Arif Durrani, head of media at Campaign, editor of Media Week
Arif Durrani, head of media at Campaign, editor of Media Week
A view from Arif Durrani

As the World Cup shows, you don't have to root in the archives for TV gold

Do you remember the glory days of television, when advertisers could reach more than 15 million people in just one sitting? Well, those days are far from over, if World Cup trends play out as hoped.

ITV’s live coverage of England’s crucial qualifier against Uruguay in Brazil tonight (Thursday) looks set to be broadcast gold. And if hopes are kept alive, next week’s decider against Costa Rica could well command the UK’s biggest TV audience of recent times.

Earlier kick-off times of 5pm and 8pm should help boost viewing figures, with the highs of 20.1 million for England’s first match in the 2010 World Cup, which started at 7.30pm, a realistic benchmark.

Chief among those celebrating will be ITV’s multimillion-pound sponsors Sony, Santander and Carling, all tied into integrated packages thanks to deals brokered by MediaCom, Carat and ZenithOptimedia respectively.

A peak audience of 15.6 million tuned in to watch England’s opener against Italy on the BBC last week. This was despite the lowest public expectations surrounding the England side since they failed to qualify for the World Cup in 1994.

'A peak audience of 15.6 million tuned in despite the lowest expectations surrounding England since 1994'

Back then, The Sun demonstrated its acerbic power by making a laughing stock of the England manager Graham Taylor, who, to this day, is still widely remembered as "Turnip Taylor".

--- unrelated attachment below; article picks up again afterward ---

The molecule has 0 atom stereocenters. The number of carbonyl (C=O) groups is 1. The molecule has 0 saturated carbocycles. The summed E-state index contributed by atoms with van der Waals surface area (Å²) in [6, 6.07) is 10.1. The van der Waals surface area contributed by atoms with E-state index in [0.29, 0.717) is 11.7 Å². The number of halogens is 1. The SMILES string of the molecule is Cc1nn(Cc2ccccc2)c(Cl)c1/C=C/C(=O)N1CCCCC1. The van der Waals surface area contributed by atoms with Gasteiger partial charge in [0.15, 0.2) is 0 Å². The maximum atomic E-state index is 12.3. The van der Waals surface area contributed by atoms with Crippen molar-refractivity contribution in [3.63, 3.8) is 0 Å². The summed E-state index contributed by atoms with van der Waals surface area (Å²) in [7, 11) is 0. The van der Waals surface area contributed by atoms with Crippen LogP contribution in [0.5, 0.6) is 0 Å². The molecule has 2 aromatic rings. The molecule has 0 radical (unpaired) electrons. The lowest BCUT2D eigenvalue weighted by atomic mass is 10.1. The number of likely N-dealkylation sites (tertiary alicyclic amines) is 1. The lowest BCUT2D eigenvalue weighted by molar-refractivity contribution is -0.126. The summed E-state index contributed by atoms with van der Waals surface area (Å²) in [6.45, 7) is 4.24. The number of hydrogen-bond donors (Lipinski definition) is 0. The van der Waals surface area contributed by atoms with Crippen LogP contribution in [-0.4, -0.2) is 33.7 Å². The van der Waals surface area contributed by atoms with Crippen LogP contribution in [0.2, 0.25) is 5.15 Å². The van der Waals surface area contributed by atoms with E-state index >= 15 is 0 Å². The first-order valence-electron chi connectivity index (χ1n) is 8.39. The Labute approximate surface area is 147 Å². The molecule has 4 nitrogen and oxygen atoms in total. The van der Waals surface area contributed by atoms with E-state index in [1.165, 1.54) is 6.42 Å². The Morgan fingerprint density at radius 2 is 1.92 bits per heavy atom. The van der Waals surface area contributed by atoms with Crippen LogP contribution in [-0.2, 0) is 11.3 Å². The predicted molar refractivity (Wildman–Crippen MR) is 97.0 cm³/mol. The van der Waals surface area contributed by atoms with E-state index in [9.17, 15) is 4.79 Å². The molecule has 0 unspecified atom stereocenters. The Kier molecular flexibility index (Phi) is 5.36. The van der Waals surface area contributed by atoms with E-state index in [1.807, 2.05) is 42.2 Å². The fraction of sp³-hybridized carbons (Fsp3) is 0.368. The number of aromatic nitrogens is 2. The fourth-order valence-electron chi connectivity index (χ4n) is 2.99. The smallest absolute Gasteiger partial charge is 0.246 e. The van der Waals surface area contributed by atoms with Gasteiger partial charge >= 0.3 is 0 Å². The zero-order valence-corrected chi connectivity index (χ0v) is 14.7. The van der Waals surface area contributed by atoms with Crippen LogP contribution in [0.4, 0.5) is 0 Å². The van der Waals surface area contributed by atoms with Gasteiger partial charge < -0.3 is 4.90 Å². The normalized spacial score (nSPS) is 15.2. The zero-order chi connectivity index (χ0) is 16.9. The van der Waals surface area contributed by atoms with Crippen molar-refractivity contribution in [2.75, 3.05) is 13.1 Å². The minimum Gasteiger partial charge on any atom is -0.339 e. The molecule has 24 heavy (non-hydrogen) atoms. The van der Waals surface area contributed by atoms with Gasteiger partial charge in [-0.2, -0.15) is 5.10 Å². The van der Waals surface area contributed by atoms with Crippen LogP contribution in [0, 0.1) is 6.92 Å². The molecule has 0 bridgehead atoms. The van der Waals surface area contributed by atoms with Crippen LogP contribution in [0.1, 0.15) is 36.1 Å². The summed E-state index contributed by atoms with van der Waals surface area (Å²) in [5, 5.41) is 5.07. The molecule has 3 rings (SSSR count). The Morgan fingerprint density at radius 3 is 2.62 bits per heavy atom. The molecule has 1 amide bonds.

The media scene has since exploded, audiences have fragmented and The Sun’s circulation has halved. Yet, despite a quarter of the country this week not expecting Roy Hodgson’s young team to qualify (YouGov), the pull of live TV remains.

It’s worth noting, too, that TV ratings only count people watching at home. Before the England v Italy match, the British Beer and Pub Association estimated that three million people would watch it in pubs and bars. Thousands more watched the football at the Isle of Wight Festival, where coverage on big screens must have bemused the ageing US rockers Red Hot Chili Peppers competing on the main stage.

Of course, this is the most social World Cup as well – with record Tweets, shares, views and unique users all set to follow. But, make no mistake, the lion’s share of the additional $1.5 billion in adspend the World Cup is tipped by ZenithOptimedia to help generate this year will be fuelled by old-fashioned linear TV.